Since then, dozens of journalists have asked me how I was received by the Scots. Just a few weeks ago, on June 18, I received an e-mail from a reporter at a French TV station, asking, "Do you have any contact with your Scottish cousins? Have you met them yet? What kind of relations do you have with them?" People in the U.S. and around the world wonder and ask how whites in the U.S. and in Europe accept African-American cousins who used DNA and Colonial genealogy to trace their ancestors.
My response is simple. The Scots' reaction exceeded my expectations. One reason is they have one of the most extensive genealogical systems in the world so they were able to check and verify the records, officially. Another reason is I did my family's DNA tests in 1999, after I'd done ten years of extensive research into our history, family lore and nicknames. That information led to specific ancestors in specific villages in Ghana in the 1600s. They were farmers. I also found ancestors in Jamaica in the Caribbean in the 1600s and 1700s, and in Fredericksburg, Virginia, in the 1600s and early 1700s. The oldest written record I found of a mixed son of a black mother and white father was a birth record in 1726. His mother was a "Free Negroe Woman," and his father a "Scottish burgess," a noble.
When I submitted the records to Scotland, the Scots, authorized by Queen Elizabeth II, granted me our Scottish ancestors' coat of arms. I am convinced this decision was easy for the Scots because I showcased not only our Scottish ancestors' records but also our Medieval African and Colonial American records. DNA and extensive genealogy changed the way they saw my history.
Thousands of African-Americans have discovered ancestors through DNA, genealogy and family stories, and in the process reconnected with a wide range of ancestral cousins around the world. I digested details about the Founding Fathers in my ancestry, emotional as it was. In 1787, President John Adams purchased a mansion as a summer house from Leonard Vassal, a wealthy New England slave owner. Leonard Vassal owned seven sugar plantations in Jamaica, including Content, where a few of my ancestors were enslaved. With the proceeds and wealth from his slaves and plantations, he built a historic house in Quincy, Massachusetts in 1734. The mansion is the historic Adams Mansion beautifully displayed on page 68 of Peter Mallary's Houses of New England.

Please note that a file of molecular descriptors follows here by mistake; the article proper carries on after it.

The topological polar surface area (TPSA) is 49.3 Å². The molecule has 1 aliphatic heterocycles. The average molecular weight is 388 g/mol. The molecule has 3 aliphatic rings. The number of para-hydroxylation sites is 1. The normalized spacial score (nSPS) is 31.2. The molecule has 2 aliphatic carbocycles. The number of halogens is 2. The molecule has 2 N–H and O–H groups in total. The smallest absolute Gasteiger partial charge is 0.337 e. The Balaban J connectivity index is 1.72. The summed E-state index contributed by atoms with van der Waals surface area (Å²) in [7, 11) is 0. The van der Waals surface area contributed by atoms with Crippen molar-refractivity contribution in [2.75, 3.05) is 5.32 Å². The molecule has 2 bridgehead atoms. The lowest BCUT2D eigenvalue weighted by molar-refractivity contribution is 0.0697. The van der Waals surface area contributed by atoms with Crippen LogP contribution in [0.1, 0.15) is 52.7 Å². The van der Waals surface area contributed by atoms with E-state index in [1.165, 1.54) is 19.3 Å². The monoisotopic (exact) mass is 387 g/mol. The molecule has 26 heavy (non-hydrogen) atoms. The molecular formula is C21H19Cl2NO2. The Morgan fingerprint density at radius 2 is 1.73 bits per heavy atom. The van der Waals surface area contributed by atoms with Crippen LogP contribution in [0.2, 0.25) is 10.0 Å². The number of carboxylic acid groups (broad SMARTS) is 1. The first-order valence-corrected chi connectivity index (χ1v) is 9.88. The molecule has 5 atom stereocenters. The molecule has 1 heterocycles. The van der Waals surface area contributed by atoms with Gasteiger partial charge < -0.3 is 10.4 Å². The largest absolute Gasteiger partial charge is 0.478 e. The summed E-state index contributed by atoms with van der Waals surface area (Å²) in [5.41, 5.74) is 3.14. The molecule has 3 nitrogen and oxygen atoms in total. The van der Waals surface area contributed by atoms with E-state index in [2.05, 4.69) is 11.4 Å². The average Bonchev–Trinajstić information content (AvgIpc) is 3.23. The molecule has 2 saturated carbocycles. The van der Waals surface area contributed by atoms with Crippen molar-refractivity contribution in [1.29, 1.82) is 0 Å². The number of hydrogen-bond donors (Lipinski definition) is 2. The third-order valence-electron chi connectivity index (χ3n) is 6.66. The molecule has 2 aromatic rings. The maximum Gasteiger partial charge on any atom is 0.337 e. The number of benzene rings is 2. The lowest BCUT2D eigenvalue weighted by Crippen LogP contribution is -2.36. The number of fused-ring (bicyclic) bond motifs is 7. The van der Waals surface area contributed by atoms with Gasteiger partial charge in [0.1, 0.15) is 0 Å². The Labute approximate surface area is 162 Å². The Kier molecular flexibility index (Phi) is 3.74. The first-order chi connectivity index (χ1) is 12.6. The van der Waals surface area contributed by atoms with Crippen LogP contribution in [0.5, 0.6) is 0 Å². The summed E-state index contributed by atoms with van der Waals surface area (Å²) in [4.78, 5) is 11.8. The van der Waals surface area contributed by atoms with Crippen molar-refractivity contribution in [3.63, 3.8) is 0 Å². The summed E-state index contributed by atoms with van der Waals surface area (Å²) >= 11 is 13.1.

Another plantation owner, one of my Scottish ancestors, used the proceeds from his six Jamaican plantations and the inheritance from his cousins' "Founding Brother's" tobacco plantations in Virginia to purchase an estate in Scotland where shale oil was discovered. Shale oil gave rise to the independent oil companies, which was organized into the multinational oil company, BP, British Petroleum. This is a small sample of how DNA and genealogical research are changing the map and emotional reaction to American history and culture. Once we accept the history and move on, we begin to forge a new future.
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Raul A Garcia - 7/11/2008
These linkages will serve everyone to find new awarenesses of their ancestry if they so choose. We humans, are all related if we do our DNA searches. As a middle school teacher, I make my students aware of this new technology when I discuss with them culture and human history. Great article!
David Thaddeus Liebers - 7/7/2008
It's important to remember that African-American's were founders in a very real sense. I'm not just talking about "keeping the faith," which is, by itself, a heroic and American experience in the face of slavery, but those black voices who were talking to the very founders that Bush first mentions.
Leaders like Rev. Richard Allen worked their way from slavery to freedom and succeeded in creating lasting institutions and ideas that have persisted as long as those in our founding documents.